I wanted to continue playing tennis and knew Div I & II schools were out of my reach. Once I narrowed it down to the schools I was interested in I put to together a package of my high school & USTA tennis accomplishments, including video, and sent it to the tennis coaches. I also filled out the online recruiting form for the schools I was interested in on their school website. I then visited the schools, requesting a meeting with the tennis coach, in addition to the normal tour, and admission officer talks. I even practiced with the teams so the coach could check me out. I applied to 7 schools, div I through III, got into 6, got interest from 3 of the Div III tennis coaches, and am now playing college tennis at a private div III school. We just wrapped up our season and I couldn't be happier.

I also got a large scholarship which wasn't warranted by my grades, so I do think the tennis coach intervened to get me an academic scholarship. So, I say, yes, playing high school & USTA tennis can help with college admissions, even if you aren't the top player in the country.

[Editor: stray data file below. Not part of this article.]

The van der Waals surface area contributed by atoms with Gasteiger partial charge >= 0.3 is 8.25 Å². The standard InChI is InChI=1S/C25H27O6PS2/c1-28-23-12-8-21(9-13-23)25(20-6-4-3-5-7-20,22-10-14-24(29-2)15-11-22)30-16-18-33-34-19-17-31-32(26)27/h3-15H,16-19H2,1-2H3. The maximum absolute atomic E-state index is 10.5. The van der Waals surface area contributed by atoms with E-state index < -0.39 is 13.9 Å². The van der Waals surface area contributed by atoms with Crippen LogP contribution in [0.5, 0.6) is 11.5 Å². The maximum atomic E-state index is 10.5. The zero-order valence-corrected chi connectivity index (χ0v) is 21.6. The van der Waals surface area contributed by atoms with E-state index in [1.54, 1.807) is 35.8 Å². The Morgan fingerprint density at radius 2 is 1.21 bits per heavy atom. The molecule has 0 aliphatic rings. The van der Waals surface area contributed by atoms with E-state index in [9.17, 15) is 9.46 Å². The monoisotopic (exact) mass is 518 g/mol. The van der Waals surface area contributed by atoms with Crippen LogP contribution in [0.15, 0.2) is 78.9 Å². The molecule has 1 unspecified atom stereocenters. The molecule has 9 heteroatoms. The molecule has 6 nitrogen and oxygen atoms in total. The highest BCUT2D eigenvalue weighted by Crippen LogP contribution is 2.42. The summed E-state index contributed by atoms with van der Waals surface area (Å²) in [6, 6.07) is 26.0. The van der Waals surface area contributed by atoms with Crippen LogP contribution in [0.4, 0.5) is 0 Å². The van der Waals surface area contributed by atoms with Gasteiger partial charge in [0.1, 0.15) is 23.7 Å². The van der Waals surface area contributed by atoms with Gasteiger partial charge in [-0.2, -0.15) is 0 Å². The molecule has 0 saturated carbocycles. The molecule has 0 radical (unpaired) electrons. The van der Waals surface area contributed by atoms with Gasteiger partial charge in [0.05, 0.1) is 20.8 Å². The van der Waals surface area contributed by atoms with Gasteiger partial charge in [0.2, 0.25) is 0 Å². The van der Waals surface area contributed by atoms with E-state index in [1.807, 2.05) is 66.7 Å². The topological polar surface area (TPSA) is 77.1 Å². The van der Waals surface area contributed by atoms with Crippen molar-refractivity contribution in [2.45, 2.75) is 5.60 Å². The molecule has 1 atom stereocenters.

paws26
05-01-2009, 06:37 AM
You didn't state the type of college you were trying to get into - Div I, II, or III, but I would say 'yes' playing high school varsity & USTA will help. Assuming you're not trying to get into the top Ivy's or other top schools, which even superstars have trouble getting into, this is why it should help. If you want to play at a Div III school I'll tell you what I did.

You will have to fill out an application for college that will include many questions including accomplishments, interests and an essay. You can stress your ongoing commitment to the sport and how it helped you be a better student by giving you discipline, teamwork skills etc. USTA experience is invaluable for facing pressure and competition. Did you win any USTA sportmanship awards or high school awards? MVP or most improved? All of those accomplisments will be noted. You need to tie that back to how it has helped you succeed in school. You can list your coach as a reference, and you will also need letters of recommendation - again perhaps from your coach.